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On the Relative Harmoniousness of the Consonant
We have now to examine into the causes of the relative smoothness of those intervals which are usually called consonant.
With regard to perfectly simple tones, there is, as we have already seen, no element of roughness in any of these intervals, except in the case of the Thirds, and in these only when very low in pitch ; consequently, there is found to be little or no difference in smoothness, between any of these intervals, when strictly Simple Tones are employed, and when the tones in question are in perfect tune.
With Compound Tones, however, the case is very different: not only do these intervals vary in smoothness—in harmoniousness— one with another, but the smoothness of any one particular interval varies according to the constitution, that is the quality, of its Compound Tones.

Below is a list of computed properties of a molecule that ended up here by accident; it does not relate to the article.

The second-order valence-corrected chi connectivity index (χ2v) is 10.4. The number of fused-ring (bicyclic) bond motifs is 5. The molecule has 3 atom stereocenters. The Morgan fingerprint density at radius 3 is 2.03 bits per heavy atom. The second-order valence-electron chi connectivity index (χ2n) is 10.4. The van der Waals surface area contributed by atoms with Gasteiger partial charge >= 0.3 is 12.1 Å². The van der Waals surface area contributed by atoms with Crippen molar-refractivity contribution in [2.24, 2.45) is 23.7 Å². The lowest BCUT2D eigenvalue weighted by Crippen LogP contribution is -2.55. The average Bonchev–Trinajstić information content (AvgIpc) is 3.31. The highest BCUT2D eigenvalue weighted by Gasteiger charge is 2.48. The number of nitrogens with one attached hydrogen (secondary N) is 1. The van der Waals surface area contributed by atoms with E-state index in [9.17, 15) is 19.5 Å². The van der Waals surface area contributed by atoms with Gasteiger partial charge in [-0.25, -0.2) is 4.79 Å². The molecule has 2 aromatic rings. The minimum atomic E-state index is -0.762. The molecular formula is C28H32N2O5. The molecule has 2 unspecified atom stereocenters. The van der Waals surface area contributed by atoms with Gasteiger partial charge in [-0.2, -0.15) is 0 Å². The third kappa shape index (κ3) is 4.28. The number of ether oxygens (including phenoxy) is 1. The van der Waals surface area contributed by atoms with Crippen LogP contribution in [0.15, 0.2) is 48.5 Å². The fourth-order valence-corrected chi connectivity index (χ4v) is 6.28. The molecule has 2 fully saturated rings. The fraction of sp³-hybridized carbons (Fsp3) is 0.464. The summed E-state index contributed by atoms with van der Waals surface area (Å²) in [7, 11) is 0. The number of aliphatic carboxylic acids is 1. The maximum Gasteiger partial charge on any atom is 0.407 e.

In the first instance, we shall consider these intervals as formed between Compound Tones, each consisting of the first six partials ; and as before, we shall suppose, as is generally the case, that the intensity of these partials rapidly diminishes as we ascend in the series. In fig. 80 we have the ordinary Consonant Intervals, together with a few others, drawn out so as to show the first five or six partials of each tone. To facilitate comparison, the lower of the two tones in each interval, is supposed to be of the same pitch throughout, so that tones on the same horizontal lines are of the same pitch. The symbols for the partials diminish in size, as they rise above the fundamental, in order to represent roughly their diminution in intensity. As before, partials forming a tone dissonance are connected by a single line, those that dissonate at a semitone are joined by a double one. In comparing the intervals of the figure, it must be borne in mind, not only that the beats of the semitone